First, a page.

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Boxing chief Wu confirms IOC presidency bid

Wu Ching-kuo, an executive board member of the International Olympic Committee (IOC), speaks during a news conference in Taipei May 23, 2013
Wu Ching-kuo, an executive board member of the International Olympic Committee (IOC), speaks during a news conference in Taipei May 23, 2013

(Reuters) - Taiwan's world boxing chief (AIBA) President Ching-kuo Wu announced his intention to run for International Olympic Committee president on Thursday, saying the Olympic movement should be bigger than just the Games.

IOC Executive Board member Wu is the fourth IOC member following Germany's Thomas Bach and Singaporean Ng Ser Miang, both IOC vice presidents, and Puerto Rico's Richard Carrion to decide to run for the post.

The election is set for September 10 at the IOC session in Buenos Aires.

Jacques Rogge, who succeeded Juan Antonio Samaranch in 2001, sees his two-term presidency come to a mandatory end in September.

"The thought and concept to develop the IOC and Olympic movement beyond the realization of the Olympism is the core principle of my candidature," he told reporters in Taipei.

"The IOC and the Olympic Games have much more power to positively impact society than any other organization and project in this world," said Wu.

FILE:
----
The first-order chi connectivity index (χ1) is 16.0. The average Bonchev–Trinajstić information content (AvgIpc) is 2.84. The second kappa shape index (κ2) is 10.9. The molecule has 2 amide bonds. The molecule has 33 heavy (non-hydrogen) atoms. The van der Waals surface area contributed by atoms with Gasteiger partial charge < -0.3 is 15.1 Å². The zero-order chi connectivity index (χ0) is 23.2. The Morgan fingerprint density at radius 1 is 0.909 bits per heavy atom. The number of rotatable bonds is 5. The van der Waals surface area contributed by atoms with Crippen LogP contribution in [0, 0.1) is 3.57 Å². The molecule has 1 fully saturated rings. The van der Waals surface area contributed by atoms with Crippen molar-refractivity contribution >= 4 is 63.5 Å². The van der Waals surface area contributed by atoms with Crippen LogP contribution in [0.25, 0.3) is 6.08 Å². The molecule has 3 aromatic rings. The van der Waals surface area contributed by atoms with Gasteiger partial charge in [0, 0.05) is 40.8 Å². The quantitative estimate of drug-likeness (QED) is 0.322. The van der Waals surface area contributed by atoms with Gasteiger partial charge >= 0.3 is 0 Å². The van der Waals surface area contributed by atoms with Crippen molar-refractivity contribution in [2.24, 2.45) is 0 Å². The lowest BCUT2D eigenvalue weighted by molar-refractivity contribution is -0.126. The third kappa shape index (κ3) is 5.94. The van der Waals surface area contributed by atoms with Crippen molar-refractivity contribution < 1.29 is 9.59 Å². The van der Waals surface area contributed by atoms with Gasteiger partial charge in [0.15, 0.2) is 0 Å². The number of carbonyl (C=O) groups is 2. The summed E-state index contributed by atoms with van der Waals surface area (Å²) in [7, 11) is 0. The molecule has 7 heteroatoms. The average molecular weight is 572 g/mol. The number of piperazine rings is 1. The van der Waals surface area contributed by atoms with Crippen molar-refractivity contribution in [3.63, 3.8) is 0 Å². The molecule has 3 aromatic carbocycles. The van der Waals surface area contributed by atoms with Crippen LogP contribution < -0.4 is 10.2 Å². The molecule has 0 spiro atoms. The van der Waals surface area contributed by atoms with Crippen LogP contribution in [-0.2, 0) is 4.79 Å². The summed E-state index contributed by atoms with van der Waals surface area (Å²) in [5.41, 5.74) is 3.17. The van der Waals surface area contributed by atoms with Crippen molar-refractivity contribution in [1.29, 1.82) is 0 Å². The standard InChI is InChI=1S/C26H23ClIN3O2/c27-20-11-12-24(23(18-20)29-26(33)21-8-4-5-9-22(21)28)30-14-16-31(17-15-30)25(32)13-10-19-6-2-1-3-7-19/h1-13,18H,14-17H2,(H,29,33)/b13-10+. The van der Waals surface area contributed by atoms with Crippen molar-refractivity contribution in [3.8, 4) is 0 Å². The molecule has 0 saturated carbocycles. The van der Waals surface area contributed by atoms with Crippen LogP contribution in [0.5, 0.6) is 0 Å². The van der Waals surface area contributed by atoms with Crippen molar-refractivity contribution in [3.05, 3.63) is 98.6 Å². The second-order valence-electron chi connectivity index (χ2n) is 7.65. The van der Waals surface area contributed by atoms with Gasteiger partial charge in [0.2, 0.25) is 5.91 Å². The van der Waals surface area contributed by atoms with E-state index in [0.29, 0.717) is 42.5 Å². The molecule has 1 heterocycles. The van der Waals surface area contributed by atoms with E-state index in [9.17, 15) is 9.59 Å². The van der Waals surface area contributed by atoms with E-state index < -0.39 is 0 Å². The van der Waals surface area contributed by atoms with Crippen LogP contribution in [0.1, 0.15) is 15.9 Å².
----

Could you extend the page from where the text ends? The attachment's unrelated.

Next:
Several more candidates could emerge, with Swiss sports administrator Denis Oswald and former Olympic pole vault champion Sergei Bubka seen as possible contenders.

The deadline for candidacies is June 10.

Wu took over the troubled AIBA in 2006, managing to restore its Olympic credibility after a string of changes to rules and judging following controversies at the Athens 2004 Olympics that led to an IOC ban on funds for the federation.

The 66-year-old architect, who has a member of the powerful IOC Executive Board since last year and an IOC member for 25 years, was urged earlier this week by his own federation to make a bid for the presidency.

Wu, educated in England, oversaw a hugely successful boxing tournament at the London Games where women boxers made a glittering Olympic debut.

He was also in charge of designing the Samaranch Memorial in Tianjin, China, which houses the late IOC president's private collections and was officially inaugurated by Rogge late last month.

(Reporting by Karolos Grohmann in Berlin; Editing by Peter Rutherford)

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